Mark Dickinson explained the syntax of what is happening, but the weird examples involving
foo show that the semantics can be counter-intuitive.
= is a right-associative operator which returns as a value the RHS of the assignment so when you write
x = y = 5,
y=5 is first evaluated (assigning 5 to
y in the process) and this value (5) is then assigned to
Before I read this question, I naively assumed that roughly the same thing happens in Python. But, in Python
= isn't an expression (for example,
2 + (x = 5) is a syntax error). So Python must achieve multiple assignments in another way.
We can disassemble rather than guess:
>>> import dis
>>> dis.dis('x = y = 5')
1 0 LOAD_CONST 0 (5)
4 STORE_NAME 0 (x)
7 STORE_NAME 1 (y)
10 LOAD_CONST 1 (None)
See this for a description of the byte code instructions.
The first instruction pushes 5 onto the stack.
The second instruction duplicates it -- so now the top of the stack has two 5s
STORE_NAME(name) "Implements name = TOS" according to the byte code documentation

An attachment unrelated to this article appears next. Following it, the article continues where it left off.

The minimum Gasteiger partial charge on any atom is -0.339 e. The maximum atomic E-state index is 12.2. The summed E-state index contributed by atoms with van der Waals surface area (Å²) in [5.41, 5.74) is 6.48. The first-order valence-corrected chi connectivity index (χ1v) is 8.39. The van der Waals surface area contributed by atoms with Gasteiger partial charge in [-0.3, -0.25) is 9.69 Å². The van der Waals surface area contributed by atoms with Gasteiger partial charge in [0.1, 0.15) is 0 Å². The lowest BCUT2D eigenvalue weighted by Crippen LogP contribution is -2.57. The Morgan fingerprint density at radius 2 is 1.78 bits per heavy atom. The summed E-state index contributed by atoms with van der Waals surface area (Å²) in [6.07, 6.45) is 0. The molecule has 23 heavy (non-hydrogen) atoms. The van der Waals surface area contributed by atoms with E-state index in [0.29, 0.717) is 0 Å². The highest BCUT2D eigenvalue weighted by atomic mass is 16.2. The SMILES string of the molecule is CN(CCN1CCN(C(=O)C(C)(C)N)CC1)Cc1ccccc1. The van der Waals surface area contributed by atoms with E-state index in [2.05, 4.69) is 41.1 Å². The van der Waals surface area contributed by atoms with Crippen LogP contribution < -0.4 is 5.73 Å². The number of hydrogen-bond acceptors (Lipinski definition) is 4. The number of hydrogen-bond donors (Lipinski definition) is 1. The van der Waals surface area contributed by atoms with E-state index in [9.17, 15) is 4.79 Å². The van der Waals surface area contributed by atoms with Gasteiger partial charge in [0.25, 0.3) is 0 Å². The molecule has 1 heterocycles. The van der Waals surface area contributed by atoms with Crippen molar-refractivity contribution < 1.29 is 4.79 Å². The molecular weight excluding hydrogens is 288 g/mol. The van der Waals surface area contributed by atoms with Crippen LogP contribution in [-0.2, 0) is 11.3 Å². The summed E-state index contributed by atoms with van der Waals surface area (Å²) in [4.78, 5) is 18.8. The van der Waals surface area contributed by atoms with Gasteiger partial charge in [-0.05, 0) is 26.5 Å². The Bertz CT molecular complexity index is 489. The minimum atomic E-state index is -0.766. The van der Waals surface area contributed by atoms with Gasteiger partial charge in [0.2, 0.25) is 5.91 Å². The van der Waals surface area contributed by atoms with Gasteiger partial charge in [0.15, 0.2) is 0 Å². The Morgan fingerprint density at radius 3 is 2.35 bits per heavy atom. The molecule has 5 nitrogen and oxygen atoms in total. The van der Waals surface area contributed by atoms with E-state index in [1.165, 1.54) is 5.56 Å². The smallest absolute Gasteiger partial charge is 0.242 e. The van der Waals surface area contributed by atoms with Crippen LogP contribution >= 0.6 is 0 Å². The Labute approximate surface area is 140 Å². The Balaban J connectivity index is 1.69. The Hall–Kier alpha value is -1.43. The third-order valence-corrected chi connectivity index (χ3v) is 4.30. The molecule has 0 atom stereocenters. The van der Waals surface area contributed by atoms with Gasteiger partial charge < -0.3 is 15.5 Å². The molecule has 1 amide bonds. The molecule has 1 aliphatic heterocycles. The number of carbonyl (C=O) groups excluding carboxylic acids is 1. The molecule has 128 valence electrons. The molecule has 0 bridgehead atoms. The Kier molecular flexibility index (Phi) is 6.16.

x = 5 (the 5 on top of the stack), popping that 5 off the stack as it goes, after which
y = 5 with the other 5 on the stack.
The rest of the bytecode isn't directly relevant here.
In the case of
foo = foo =  the byte-code is more complicated because of the lists but has a fundamentally similar structure. The key observation is that once the list
 is created and placed on the stack then the instruction
DUP_TOP doesn't place another copy of
 on the stack, instead it places another reference to the list. In other words, at that stage the top two elements of the stack are aliases for the same list. This can be seen most clearly in the somewhat simpler case:
>>> x = y = 
>>> x = 5
foo = foo =  is executed, the list
 is first assigned to
foo and then an alias of the same list is assigned to
foo. This is why it results in
foo being a circular reference.